Friday, July 29, 2011

Family Recipe Friday: 1850s Recipe for Cleaning Wool,

James P. McPherson, my 2x great grandfather, was a flax dresser in Dundee, Scotland, before he and his new wife, boarded the Medora to sail to America.  Once he landed on the shores of his new homeland, he used his textile skills in the tailoring trade in New York City for the next eight years.

By mid-May of 1850, he had brought his family to Springdale, Wisconsin, where he used his tailoring skills to supplement his income, while forging a new life on his farm in Wisconsin.  Wool was important to him, as can be attested to by the affixing of this Rural New Yorker clipping to the front of his precious diary.

Within days of his arrival in Dane County, Wisconsin, J.P.  was measuring and sewing pants, vests, and coats for the men and boys.  During the first two years, he purchased wool from his neighbors  ---  at first by barter, and later by currency.  By 1854, he was starting his own flock of sheep.  In the spring of 1855, he sheared his own sheep  --- all nine sheep.

From 1850 through 1855, James P. McPherson makes no mention about how wool goes from sheep to cloth. ---  no mention of weaving or spinning.   Nor does he mention making garments of wool' however, he certainly notes when he made coats and vests of "sackcloth."    Nevertheless, it is certain that my great-great great grandfather was careful about cleaning his wool so that it was white and, soft --- well, at least if he followed the recipe..


  1. Joan, this was really interesting to read. I wonder if your gggrandfather used this method to clean his wool. I'm really surprised that the author of this article recommends the steps of putting the wool in hot water, removing and letting it drain, then rinsing it in cold water. I've cleaned a few fleeces in past years. He's right that boiling the wool will ruin it -- it mats (or felts) it, something I learned by experience. Experience also taught me that a sudden change in water temperature will mat/felt the wool. Maybe the author meant, but didn't say, (or maybe it was there but gone with the bits of missing paper) to use the same temperature of water as the drained wool. It was interesting to see the word "taggans." We moderns use the shortened "tags" to describe those dirtiest parts of the wool. Is this more than you wanted to know?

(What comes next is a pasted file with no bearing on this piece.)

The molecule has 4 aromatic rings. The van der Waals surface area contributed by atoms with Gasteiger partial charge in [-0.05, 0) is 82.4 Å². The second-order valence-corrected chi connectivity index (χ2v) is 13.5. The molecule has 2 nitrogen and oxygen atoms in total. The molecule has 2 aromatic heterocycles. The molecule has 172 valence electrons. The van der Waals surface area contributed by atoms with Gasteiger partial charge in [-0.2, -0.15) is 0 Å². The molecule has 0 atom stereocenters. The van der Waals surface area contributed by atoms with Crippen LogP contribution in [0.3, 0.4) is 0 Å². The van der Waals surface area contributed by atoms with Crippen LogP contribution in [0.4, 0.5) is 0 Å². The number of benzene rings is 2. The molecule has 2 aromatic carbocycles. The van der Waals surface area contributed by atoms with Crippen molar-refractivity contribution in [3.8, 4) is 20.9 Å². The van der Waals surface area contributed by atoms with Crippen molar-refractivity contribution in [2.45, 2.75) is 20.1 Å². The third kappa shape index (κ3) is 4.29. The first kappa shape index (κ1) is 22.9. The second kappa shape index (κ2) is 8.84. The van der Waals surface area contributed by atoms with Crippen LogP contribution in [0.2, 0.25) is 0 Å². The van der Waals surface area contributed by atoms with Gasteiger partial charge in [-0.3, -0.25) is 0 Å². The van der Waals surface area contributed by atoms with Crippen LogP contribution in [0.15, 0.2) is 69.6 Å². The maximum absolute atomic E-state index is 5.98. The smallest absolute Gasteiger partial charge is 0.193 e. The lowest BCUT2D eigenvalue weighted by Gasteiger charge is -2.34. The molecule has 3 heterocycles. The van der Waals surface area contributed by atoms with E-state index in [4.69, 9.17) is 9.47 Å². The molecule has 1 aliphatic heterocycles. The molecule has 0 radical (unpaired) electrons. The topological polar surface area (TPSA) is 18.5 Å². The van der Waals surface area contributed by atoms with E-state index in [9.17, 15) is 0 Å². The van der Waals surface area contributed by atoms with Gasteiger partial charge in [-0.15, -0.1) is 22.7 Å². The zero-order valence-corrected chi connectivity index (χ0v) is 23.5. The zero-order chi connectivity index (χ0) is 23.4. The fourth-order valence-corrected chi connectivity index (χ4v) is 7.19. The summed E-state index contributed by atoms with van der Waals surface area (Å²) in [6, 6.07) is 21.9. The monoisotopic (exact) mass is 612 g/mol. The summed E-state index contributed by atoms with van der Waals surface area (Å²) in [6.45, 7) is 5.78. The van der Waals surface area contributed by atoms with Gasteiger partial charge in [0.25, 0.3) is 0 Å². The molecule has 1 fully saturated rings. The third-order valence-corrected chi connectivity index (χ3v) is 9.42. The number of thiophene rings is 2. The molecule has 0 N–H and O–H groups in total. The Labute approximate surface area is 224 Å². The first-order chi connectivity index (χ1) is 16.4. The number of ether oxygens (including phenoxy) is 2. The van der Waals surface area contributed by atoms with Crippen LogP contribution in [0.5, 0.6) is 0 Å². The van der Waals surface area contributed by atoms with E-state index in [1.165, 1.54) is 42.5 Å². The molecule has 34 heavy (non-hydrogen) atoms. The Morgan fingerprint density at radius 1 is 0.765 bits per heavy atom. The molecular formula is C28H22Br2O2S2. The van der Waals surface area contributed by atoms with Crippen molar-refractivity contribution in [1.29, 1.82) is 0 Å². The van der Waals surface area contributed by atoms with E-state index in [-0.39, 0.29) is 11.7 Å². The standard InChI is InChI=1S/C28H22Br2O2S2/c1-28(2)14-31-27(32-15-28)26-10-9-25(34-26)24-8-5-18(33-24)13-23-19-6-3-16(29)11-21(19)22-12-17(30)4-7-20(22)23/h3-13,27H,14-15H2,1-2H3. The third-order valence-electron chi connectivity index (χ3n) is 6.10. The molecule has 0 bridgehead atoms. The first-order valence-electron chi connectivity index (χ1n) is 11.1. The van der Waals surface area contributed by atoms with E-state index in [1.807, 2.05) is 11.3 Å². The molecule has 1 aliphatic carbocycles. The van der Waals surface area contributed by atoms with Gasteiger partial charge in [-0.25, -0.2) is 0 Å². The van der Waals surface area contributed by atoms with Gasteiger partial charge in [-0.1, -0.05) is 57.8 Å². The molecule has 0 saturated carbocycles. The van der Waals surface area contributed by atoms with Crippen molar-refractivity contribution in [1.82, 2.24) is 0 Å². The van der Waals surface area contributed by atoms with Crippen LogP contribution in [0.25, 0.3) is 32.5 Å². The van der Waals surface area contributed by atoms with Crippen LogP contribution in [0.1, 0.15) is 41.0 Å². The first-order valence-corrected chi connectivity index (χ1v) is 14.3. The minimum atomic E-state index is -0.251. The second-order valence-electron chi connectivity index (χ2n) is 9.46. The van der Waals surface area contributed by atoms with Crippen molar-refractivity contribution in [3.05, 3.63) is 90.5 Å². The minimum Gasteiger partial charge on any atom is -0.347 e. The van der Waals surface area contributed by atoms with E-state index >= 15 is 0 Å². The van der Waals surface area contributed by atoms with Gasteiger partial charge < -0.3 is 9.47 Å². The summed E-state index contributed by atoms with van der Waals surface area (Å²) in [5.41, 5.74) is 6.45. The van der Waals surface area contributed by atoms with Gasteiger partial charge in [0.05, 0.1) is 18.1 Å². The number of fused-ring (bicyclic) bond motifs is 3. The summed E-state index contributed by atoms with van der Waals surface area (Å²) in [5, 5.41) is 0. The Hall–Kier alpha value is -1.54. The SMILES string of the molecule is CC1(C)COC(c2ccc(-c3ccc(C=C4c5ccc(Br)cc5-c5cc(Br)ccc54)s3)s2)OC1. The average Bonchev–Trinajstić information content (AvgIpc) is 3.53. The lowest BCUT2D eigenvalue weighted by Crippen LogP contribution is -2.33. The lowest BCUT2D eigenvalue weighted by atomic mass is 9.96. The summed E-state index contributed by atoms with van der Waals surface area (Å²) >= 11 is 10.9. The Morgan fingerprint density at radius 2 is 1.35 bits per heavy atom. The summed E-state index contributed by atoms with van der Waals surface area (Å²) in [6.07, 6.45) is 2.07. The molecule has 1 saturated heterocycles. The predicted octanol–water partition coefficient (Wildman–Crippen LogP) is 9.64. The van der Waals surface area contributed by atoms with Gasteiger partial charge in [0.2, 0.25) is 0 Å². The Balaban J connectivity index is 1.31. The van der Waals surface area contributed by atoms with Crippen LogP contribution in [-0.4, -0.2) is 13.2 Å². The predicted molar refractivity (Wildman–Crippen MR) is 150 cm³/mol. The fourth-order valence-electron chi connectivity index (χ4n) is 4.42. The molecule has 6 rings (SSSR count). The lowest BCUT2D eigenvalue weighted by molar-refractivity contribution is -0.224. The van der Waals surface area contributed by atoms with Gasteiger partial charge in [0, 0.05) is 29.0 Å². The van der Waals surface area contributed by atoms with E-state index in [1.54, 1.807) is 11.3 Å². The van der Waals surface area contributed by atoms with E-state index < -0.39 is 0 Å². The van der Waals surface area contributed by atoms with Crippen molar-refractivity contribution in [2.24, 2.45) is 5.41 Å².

I think it's so very fun that your gggrandfather pasted this in the front of his diary. And more than fun, it's wonderful that you still have his diary and so much information about him and his trade through the years. Thank you for sharing.

  2. Nancy, Thanks for the great comment --- as it gives even more depth to old JPs little recipe for cleansing wool. Thanks for reading.

  3. Gotta say, I do LOVE LOVE LOVE the photo of the recipe in his diary! Your recounting his history is wonderful as well, but that photo - -